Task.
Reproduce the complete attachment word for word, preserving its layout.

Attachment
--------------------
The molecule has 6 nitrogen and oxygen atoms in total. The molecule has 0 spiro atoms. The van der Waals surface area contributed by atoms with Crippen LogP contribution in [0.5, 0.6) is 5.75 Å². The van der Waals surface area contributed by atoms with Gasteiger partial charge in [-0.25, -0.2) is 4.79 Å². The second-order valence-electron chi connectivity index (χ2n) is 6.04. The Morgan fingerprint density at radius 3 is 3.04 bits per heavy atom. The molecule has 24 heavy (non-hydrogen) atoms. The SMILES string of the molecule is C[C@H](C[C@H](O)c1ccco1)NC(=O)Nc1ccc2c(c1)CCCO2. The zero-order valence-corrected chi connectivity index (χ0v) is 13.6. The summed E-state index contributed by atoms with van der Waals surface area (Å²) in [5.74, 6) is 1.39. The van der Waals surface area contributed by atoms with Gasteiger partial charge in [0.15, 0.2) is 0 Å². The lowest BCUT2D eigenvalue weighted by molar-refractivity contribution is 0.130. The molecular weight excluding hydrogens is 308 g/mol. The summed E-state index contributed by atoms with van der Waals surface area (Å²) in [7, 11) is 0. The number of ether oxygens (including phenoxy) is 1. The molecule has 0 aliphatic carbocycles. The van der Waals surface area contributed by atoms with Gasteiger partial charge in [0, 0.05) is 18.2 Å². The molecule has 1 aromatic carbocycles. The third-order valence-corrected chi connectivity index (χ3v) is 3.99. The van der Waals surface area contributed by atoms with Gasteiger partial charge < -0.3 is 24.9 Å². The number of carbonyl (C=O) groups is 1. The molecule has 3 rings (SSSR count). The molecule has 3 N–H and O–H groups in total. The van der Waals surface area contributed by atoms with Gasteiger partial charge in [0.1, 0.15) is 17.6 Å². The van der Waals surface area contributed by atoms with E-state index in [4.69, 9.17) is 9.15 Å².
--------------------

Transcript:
The molecule has 6 nitrogen and oxygen atoms in total. The molecule has 0 spiro atoms. The van der Waals surface area contributed by atoms with Crippen LogP contribution in [0.5, 0.6) is 5.75 Å². The van der Waals surface area contributed by atoms with Gasteiger partial charge in [-0.25, -0.2) is 4.79 Å². The second-order valence-electron chi connectivity index (χ2n) is 6.04. The Morgan fingerprint density at radius 3 is 3.04 bits per heavy atom. The molecule has 24 heavy (non-hydrogen) atoms. The SMILES string of the molecule is C[C@H](C[C@H](O)c1ccco1)NC(=O)Nc1ccc2c(c1)CCCO2. The zero-order valence-corrected chi connectivity index (χ0v) is 13.6. The summed E-state index contributed by atoms with van der Waals surface area (Å²) in [5.74, 6) is 1.39. The van der Waals surface area contributed by atoms with Gasteiger partial charge in [0.15, 0.2) is 0 Å². The lowest BCUT2D eigenvalue weighted by molar-refractivity contribution is 0.130. The molecular weight excluding hydrogens is 308 g/mol. The summed E-state index contributed by atoms with van der Waals surface area (Å²) in [7, 11) is 0. The number of ether oxygens (including phenoxy) is 1. The molecule has 0 aliphatic carbocycles. The van der Waals surface area contributed by atoms with Gasteiger partial charge in [0, 0.05) is 18.2 Å². The molecule has 1 aromatic carbocycles. The third-order valence-corrected chi connectivity index (χ3v) is 3.99. The van der Waals surface area contributed by atoms with Gasteiger partial charge < -0.3 is 24.9 Å². The number of carbonyl (C=O) groups is 1. The molecule has 3 rings (SSSR count). The molecule has 3 N–H and O–H groups in total. The van der Waals surface area contributed by atoms with Gasteiger partial charge in [0.1, 0.15) is 17.6 Å². The van der Waals surface area contributed by atoms with E-state index in [4.69, 9.17) is 9.15 Å².